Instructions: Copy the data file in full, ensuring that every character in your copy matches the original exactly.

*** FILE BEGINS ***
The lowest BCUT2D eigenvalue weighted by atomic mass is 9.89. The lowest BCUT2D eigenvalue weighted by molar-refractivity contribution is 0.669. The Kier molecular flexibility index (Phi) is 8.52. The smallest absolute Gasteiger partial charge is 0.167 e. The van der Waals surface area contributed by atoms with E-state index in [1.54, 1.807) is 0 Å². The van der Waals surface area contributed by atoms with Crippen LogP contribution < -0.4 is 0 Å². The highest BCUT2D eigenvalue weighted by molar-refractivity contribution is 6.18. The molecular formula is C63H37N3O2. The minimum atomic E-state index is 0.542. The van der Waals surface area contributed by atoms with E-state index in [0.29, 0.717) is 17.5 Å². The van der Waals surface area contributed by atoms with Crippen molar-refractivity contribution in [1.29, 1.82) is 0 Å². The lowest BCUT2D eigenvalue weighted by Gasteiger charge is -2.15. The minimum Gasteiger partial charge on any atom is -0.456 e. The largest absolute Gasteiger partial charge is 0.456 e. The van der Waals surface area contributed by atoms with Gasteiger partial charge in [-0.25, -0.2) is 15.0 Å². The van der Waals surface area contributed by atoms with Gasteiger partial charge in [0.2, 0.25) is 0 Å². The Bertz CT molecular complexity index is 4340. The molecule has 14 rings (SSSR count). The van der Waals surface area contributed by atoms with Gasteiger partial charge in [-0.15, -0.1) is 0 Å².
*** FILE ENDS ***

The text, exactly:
The lowest BCUT2D eigenvalue weighted by atomic mass is 9.89. The lowest BCUT2D eigenvalue weighted by molar-refractivity contribution is 0.669. The Kier molecular flexibility index (Phi) is 8.52. The smallest absolute Gasteiger partial charge is 0.167 e. The van der Waals surface area contributed by atoms with E-state index in [1.54, 1.807) is 0 Å². The van der Waals surface area contributed by atoms with Crippen LogP contribution < -0.4 is 0 Å². The highest BCUT2D eigenvalue weighted by molar-refractivity contribution is 6.18. The molecular formula is C63H37N3O2. The minimum atomic E-state index is 0.542. The van der Waals surface area contributed by atoms with E-state index in [0.29, 0.717) is 17.5 Å². The van der Waals surface area contributed by atoms with Crippen molar-refractivity contribution in [1.29, 1.82) is 0 Å². The lowest BCUT2D eigenvalue weighted by Gasteiger charge is -2.15. The minimum Gasteiger partial charge on any atom is -0.456 e. The largest absolute Gasteiger partial charge is 0.456 e. The van der Waals surface area contributed by atoms with Gasteiger partial charge in [-0.25, -0.2) is 15.0 Å². The van der Waals surface area contributed by atoms with Gasteiger partial charge in [0.2, 0.25) is 0 Å². The Bertz CT molecular complexity index is 4340. The molecule has 14 rings (SSSR count). The van der Waals surface area contributed by atoms with Gasteiger partial charge in [-0.15, -0.1) is 0 Å².